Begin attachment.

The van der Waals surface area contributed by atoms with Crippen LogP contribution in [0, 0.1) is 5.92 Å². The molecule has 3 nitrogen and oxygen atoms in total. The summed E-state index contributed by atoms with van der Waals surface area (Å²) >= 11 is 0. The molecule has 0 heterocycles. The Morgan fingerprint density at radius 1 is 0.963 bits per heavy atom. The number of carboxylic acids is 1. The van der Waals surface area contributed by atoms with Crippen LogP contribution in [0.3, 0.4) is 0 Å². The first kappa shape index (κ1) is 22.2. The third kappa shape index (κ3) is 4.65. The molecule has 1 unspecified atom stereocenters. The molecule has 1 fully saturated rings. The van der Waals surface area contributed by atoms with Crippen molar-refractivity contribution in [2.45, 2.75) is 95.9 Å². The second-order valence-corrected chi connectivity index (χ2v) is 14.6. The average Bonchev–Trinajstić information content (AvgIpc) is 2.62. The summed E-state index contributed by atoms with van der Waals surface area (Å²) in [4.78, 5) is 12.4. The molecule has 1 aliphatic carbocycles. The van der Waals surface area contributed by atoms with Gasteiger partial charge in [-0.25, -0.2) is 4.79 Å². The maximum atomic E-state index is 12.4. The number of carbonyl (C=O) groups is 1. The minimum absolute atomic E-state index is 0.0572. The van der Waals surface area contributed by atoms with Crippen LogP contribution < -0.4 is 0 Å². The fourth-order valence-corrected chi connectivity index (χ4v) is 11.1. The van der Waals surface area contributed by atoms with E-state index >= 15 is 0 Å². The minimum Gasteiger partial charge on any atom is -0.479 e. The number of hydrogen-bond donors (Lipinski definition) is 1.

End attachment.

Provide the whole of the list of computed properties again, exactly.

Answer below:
The van der Waals surface area contributed by atoms with Crippen LogP contribution in [0, 0.1) is 5.92 Å². The molecule has 3 nitrogen and oxygen atoms in total. The summed E-state index contributed by atoms with van der Waals surface area (Å²) >= 11 is 0. The molecule has 0 heterocycles. The Morgan fingerprint density at radius 1 is 0.963 bits per heavy atom. The number of carboxylic acids is 1. The van der Waals surface area contributed by atoms with Crippen LogP contribution in [0.3, 0.4) is 0 Å². The first kappa shape index (κ1) is 22.2. The third kappa shape index (κ3) is 4.65. The molecule has 1 unspecified atom stereocenters. The molecule has 1 fully saturated rings. The van der Waals surface area contributed by atoms with Crippen molar-refractivity contribution in [2.45, 2.75) is 95.9 Å². The second-order valence-corrected chi connectivity index (χ2v) is 14.6. The average Bonchev–Trinajstić information content (AvgIpc) is 2.62. The summed E-state index contributed by atoms with van der Waals surface area (Å²) in [4.78, 5) is 12.4. The molecule has 1 aliphatic carbocycles. The van der Waals surface area contributed by atoms with Gasteiger partial charge in [-0.25, -0.2) is 4.79 Å². The maximum atomic E-state index is 12.4. The number of carbonyl (C=O) groups is 1. The minimum absolute atomic E-state index is 0.0572. The van der Waals surface area contributed by atoms with Crippen LogP contribution < -0.4 is 0 Å². The fourth-order valence-corrected chi connectivity index (χ4v) is 11.1. The van der Waals surface area contributed by atoms with E-state index >= 15 is 0 Å². The minimum Gasteiger partial charge on any atom is -0.479 e. The number of hydrogen-bond donors (Lipinski definition) is 1.